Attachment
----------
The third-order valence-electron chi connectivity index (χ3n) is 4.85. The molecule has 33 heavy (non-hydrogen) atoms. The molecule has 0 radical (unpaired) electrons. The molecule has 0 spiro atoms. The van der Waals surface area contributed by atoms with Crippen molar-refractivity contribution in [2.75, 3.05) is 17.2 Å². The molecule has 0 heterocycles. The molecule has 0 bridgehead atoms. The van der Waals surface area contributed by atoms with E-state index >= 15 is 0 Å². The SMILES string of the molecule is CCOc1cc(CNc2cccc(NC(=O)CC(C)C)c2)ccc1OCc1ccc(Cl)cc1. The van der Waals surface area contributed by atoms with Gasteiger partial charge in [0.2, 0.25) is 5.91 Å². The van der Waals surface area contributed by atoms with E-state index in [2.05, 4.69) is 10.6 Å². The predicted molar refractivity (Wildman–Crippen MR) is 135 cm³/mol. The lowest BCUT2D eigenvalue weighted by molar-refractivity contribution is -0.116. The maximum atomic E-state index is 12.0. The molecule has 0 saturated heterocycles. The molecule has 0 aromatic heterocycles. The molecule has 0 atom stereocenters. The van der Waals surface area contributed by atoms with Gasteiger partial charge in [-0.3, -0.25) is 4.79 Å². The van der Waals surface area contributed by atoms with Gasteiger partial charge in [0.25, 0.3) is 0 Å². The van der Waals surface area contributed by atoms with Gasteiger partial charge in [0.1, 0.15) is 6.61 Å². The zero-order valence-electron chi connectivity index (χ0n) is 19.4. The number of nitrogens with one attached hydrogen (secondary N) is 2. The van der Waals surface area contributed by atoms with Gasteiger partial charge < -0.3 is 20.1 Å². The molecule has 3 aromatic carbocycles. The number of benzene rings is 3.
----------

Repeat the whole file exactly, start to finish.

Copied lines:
The third-order valence-electron chi connectivity index (χ3n) is 4.85. The molecule has 33 heavy (non-hydrogen) atoms. The molecule has 0 radical (unpaired) electrons. The molecule has 0 spiro atoms. The van der Waals surface area contributed by atoms with Crippen molar-refractivity contribution in [2.75, 3.05) is 17.2 Å². The molecule has 0 heterocycles. The molecule has 0 bridgehead atoms. The van der Waals surface area contributed by atoms with E-state index >= 15 is 0 Å². The SMILES string of the molecule is CCOc1cc(CNc2cccc(NC(=O)CC(C)C)c2)ccc1OCc1ccc(Cl)cc1. The van der Waals surface area contributed by atoms with Gasteiger partial charge in [0.2, 0.25) is 5.91 Å². The van der Waals surface area contributed by atoms with E-state index in [2.05, 4.69) is 10.6 Å². The predicted molar refractivity (Wildman–Crippen MR) is 135 cm³/mol. The lowest BCUT2D eigenvalue weighted by molar-refractivity contribution is -0.116. The maximum atomic E-state index is 12.0. The molecule has 0 saturated heterocycles. The molecule has 0 aromatic heterocycles. The molecule has 0 atom stereocenters. The van der Waals surface area contributed by atoms with Gasteiger partial charge in [-0.3, -0.25) is 4.79 Å². The van der Waals surface area contributed by atoms with Gasteiger partial charge in [0.25, 0.3) is 0 Å². The van der Waals surface area contributed by atoms with Gasteiger partial charge in [0.1, 0.15) is 6.61 Å². The zero-order valence-electron chi connectivity index (χ0n) is 19.4. The number of nitrogens with one attached hydrogen (secondary N) is 2. The van der Waals surface area contributed by atoms with Gasteiger partial charge < -0.3 is 20.1 Å². The molecule has 3 aromatic carbocycles. The number of benzene rings is 3.